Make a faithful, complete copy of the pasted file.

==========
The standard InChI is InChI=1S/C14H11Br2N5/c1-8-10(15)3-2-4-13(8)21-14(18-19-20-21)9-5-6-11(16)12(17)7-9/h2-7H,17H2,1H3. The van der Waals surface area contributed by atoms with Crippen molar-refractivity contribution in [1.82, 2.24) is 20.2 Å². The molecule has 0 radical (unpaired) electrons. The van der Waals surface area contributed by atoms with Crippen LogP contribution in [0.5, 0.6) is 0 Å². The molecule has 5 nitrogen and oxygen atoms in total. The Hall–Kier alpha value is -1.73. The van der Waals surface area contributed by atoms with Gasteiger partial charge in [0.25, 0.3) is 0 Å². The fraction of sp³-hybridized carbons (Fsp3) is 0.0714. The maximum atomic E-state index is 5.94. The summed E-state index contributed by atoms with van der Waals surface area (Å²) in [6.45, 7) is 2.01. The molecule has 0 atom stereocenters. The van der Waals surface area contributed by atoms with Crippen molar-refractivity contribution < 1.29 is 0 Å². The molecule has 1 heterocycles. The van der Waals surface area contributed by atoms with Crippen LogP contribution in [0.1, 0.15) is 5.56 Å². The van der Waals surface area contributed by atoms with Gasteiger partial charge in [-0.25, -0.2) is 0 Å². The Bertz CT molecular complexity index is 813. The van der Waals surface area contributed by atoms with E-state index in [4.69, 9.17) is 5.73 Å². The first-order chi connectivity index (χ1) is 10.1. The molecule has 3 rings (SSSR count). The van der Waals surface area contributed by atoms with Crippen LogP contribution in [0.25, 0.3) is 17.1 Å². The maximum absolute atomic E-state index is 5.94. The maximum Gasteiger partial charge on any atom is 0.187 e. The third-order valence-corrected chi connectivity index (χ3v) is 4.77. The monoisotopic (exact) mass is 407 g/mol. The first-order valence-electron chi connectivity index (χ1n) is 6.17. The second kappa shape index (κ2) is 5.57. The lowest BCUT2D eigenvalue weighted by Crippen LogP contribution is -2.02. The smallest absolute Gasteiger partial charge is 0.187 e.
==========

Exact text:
The standard InChI is InChI=1S/C14H11Br2N5/c1-8-10(15)3-2-4-13(8)21-14(18-19-20-21)9-5-6-11(16)12(17)7-9/h2-7H,17H2,1H3. The van der Waals surface area contributed by atoms with Crippen molar-refractivity contribution in [1.82, 2.24) is 20.2 Å². The molecule has 0 radical (unpaired) electrons. The van der Waals surface area contributed by atoms with Crippen LogP contribution in [0.5, 0.6) is 0 Å². The molecule has 5 nitrogen and oxygen atoms in total. The Hall–Kier alpha value is -1.73. The van der Waals surface area contributed by atoms with Gasteiger partial charge in [0.25, 0.3) is 0 Å². The fraction of sp³-hybridized carbons (Fsp3) is 0.0714. The maximum atomic E-state index is 5.94. The summed E-state index contributed by atoms with van der Waals surface area (Å²) in [6.45, 7) is 2.01. The molecule has 0 atom stereocenters. The van der Waals surface area contributed by atoms with Crippen molar-refractivity contribution < 1.29 is 0 Å². The molecule has 1 heterocycles. The van der Waals surface area contributed by atoms with Crippen LogP contribution in [0.1, 0.15) is 5.56 Å². The van der Waals surface area contributed by atoms with Gasteiger partial charge in [-0.25, -0.2) is 0 Å². The Bertz CT molecular complexity index is 813. The van der Waals surface area contributed by atoms with E-state index in [4.69, 9.17) is 5.73 Å². The first-order chi connectivity index (χ1) is 10.1. The molecule has 3 rings (SSSR count). The van der Waals surface area contributed by atoms with Crippen LogP contribution in [0.25, 0.3) is 17.1 Å². The maximum absolute atomic E-state index is 5.94. The maximum Gasteiger partial charge on any atom is 0.187 e. The third-order valence-corrected chi connectivity index (χ3v) is 4.77. The monoisotopic (exact) mass is 407 g/mol. The first-order valence-electron chi connectivity index (χ1n) is 6.17. The second kappa shape index (κ2) is 5.57. The lowest BCUT2D eigenvalue weighted by Crippen LogP contribution is -2.02. The smallest absolute Gasteiger partial charge is 0.187 e.